Gluten Free Diets and Bariatric Surgery

By: Susan Epstein, MS, RD, CDN

Gluten free diets are in the news more than ever. In this article we will examine gluten free diets and how they impact people who have bariatric surgery.

Gluten is a general name for the proteins found in grains such as wheat, barley, and rye. Gluten acts like a “glue” to hold food together allowing foods to hold their shape. Examples of foods that contain gluten are breads, pastas, pizza, cereals, and crackers. Gluten free diets are recommended for people who suffer from Celiac Disease or have gluten intolerances or sensitivities. With Celiac disease, your immune system attacks the gluten and harms your small intestine. Even small amounts of gluten can cause symptoms of bloating, gas, and diarrhea. This makes it difficult for your body to absorb nutrients that keep you healthy.

If a person has Celiac disease and a gluten free diet is prescribed, he/she will need to read ingredient labels very carefully. Ingredients such as “modified food starch” or “hydrolyzed vegetable protein” may contain gluten. Certain processed cheeses may also contain gluten. Even foods labeled “wheat free”, does not mean “gluten free”. Gluten also comes from other grains including barley and rye as listed above.

Foods allowed on a gluten free diet include fresh chicken, beef, turkey, pork, and fish. Fresh and frozen vegetables and fruits are also allowed as long as there are no gluten containing additives. Eggs, yogurt, and dairy products should be fine. Potatoes, quinoa, rice, beans, nuts, and certain flours such as buckwheat, amaranth, corn, flax, millet, and oat bran to name a few can also be gluten free.

Now we reach our most important point. Can you follow a gluten free diet after Bariatric Surgery? As we noted above, most lean proteins, vegetables, and fruits are allowed on a gluten free diet. Foods higher in carbohydrates such as the starchy vegetables and grains listed above would need to be avoided.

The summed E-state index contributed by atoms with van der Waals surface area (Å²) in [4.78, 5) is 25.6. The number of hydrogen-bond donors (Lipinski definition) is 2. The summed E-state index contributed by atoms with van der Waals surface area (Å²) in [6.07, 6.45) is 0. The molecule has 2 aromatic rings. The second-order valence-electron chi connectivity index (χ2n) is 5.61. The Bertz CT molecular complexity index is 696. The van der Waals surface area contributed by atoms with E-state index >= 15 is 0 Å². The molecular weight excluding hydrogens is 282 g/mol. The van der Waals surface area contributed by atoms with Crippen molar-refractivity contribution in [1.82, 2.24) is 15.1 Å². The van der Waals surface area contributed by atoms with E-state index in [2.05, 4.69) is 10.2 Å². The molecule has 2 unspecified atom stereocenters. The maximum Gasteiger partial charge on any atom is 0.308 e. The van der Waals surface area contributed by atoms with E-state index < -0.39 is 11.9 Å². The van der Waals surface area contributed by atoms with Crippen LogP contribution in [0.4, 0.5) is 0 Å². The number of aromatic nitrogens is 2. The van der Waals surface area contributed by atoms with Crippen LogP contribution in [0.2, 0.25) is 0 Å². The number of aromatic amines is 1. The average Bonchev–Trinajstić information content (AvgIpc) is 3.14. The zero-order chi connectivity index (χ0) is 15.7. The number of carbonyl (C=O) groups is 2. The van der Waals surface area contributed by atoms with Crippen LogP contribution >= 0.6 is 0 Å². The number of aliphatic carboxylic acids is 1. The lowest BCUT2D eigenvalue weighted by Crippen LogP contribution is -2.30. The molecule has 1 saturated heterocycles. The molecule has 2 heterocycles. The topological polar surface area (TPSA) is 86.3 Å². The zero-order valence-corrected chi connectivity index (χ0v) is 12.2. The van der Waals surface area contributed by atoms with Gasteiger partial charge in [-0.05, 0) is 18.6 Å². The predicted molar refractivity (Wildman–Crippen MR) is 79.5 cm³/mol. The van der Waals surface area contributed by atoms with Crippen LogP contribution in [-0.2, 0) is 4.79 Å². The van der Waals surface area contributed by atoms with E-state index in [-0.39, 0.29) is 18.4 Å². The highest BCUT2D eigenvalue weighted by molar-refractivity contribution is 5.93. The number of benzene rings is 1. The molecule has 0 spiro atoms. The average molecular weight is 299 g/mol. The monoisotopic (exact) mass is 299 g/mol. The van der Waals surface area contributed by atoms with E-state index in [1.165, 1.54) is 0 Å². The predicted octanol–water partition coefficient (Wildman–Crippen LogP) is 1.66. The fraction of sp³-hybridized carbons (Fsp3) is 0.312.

What about protein shakes and vitamin supplements? Gluten may appear in both of these types of products. Careful reading of the nutrition label/ingredients is required keeping in mind that gluten free options are readily available and your registered dietitian can assist you with this.

A word of caution. Although gluten free diets are indicated for some people with gluten intolerances or sensitivities, it is not necessarily a “healthier” way of eating as some manufacturers try to portray. There are many unhealthy gluten free products available in stores today. Cookies, cakes, muffins, pasta, chips, and pretzels that are “gluten fee” are not good for your health. Often these products have added sugar and/or fat to compensate and to improve the texture and flavor of these foods.

Your best bet with both a gluten free diet and a Bariatric low carbohydrate diet is to choose “whole” foods. Fresh ingredients including lean proteins, vegetables, and fruit will allow you to gain control of your health and allow the weight loss you desire.

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